Pleasantly sweet and tart, Passion fruit (Passiflora edulis) is highly consumed throughout the world with its aroma and taste that are unique and unmistakable, as well as its nutritional properties.
Native to the subtropical wild regions of South America, it is an avid climber which grows on anything that it can grapple around through its tendrils.
Brazil has the world’s largest fruit production, but it is also the largest consumer of fruits in natura.
Dietary fiber. 100 g fruit pulp contains
10.4 g or 27% of fiber. Good fiber in the diet helps remove cholesterol from the body.
Vitamin-C, a powerful water-soluble antioxidant. Consumption of fruits rich in vitamin-C helps the human body develop resistance against flulike infectious agents and scavenge harmful, pro-inflammatory free radicals.
Very good levels of Vitamin-A and flavonoid antioxidants such as ß-carotene and cryptoxanthin-ß Current research studies suggest that these compounds have antioxidant properties, and along with vitamin-A are essential for good eyesight.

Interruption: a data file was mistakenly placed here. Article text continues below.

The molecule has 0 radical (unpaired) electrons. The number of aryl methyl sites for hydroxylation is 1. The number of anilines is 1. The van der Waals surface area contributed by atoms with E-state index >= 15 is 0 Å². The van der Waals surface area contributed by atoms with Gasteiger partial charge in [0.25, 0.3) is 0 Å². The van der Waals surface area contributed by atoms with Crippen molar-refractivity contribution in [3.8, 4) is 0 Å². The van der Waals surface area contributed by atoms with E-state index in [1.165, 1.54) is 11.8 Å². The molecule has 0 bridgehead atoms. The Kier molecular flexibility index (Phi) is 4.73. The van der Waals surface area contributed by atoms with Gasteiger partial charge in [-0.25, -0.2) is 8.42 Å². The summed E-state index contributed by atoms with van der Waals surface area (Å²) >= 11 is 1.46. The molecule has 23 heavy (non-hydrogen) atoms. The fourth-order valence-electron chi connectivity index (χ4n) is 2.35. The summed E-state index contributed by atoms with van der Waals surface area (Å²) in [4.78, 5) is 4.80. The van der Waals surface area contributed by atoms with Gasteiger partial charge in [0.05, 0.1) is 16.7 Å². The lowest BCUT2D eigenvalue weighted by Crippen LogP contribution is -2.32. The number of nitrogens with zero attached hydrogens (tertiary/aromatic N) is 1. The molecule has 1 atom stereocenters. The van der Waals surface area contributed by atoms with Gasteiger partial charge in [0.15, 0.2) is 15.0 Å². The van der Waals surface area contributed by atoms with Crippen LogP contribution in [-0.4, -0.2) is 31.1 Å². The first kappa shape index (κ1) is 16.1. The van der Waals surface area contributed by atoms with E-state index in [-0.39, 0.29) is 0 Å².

Vitamin-A is also required for maintaining healthy mucosa and skin.
Very rich in potassium. 100 g fruit pulp has about 348 mg of potassium, which is a major component of cells and bodily fluids and helps regulate heart rate and blood pressure.
Furthermore, passion fruit is an excellent source of minerals. Iron, copper, magnesium and phosphorus are all present in adequate amounts in the fruit.
The pulp of passion fruit is mostly used by the juice industry in the form of ready to drink, concentrates and in the food industry; for example the famous passion fruit mousse, sauces for meats, salads and many other things.